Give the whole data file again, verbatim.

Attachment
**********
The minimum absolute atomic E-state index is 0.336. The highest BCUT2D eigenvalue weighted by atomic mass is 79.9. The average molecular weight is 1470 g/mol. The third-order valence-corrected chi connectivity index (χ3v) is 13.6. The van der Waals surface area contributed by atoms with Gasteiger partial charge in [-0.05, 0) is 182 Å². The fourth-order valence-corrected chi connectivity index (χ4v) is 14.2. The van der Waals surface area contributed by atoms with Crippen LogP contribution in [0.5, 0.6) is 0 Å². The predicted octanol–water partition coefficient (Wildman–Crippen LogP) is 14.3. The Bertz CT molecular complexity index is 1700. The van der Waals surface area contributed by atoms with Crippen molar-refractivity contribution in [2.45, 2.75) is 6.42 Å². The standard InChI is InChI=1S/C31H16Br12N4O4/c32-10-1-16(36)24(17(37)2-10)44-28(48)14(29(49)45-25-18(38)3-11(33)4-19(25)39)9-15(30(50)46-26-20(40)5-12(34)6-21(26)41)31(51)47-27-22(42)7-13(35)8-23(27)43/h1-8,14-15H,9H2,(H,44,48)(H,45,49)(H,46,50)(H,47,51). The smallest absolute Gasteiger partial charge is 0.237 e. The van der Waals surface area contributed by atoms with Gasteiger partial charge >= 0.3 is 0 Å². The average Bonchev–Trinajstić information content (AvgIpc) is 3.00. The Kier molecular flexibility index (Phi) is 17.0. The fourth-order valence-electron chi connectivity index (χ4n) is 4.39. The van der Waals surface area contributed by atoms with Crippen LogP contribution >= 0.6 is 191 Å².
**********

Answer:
The minimum absolute atomic E-state index is 0.336. The highest BCUT2D eigenvalue weighted by atomic mass is 79.9. The average molecular weight is 1470 g/mol. The third-order valence-corrected chi connectivity index (χ3v) is 13.6. The van der Waals surface area contributed by atoms with Gasteiger partial charge in [-0.05, 0) is 182 Å². The fourth-order valence-corrected chi connectivity index (χ4v) is 14.2. The van der Waals surface area contributed by atoms with Crippen LogP contribution in [0.5, 0.6) is 0 Å². The predicted octanol–water partition coefficient (Wildman–Crippen LogP) is 14.3. The Bertz CT molecular complexity index is 1700. The van der Waals surface area contributed by atoms with Crippen molar-refractivity contribution in [2.45, 2.75) is 6.42 Å². The standard InChI is InChI=1S/C31H16Br12N4O4/c32-10-1-16(36)24(17(37)2-10)44-28(48)14(29(49)45-25-18(38)3-11(33)4-19(25)39)9-15(30(50)46-26-20(40)5-12(34)6-21(26)41)31(51)47-27-22(42)7-13(35)8-23(27)43/h1-8,14-15H,9H2,(H,44,48)(H,45,49)(H,46,50)(H,47,51). The smallest absolute Gasteiger partial charge is 0.237 e. The van der Waals surface area contributed by atoms with Gasteiger partial charge >= 0.3 is 0 Å². The average Bonchev–Trinajstić information content (AvgIpc) is 3.00. The Kier molecular flexibility index (Phi) is 17.0. The fourth-order valence-electron chi connectivity index (χ4n) is 4.39. The van der Waals surface area contributed by atoms with Crippen LogP contribution >= 0.6 is 191 Å².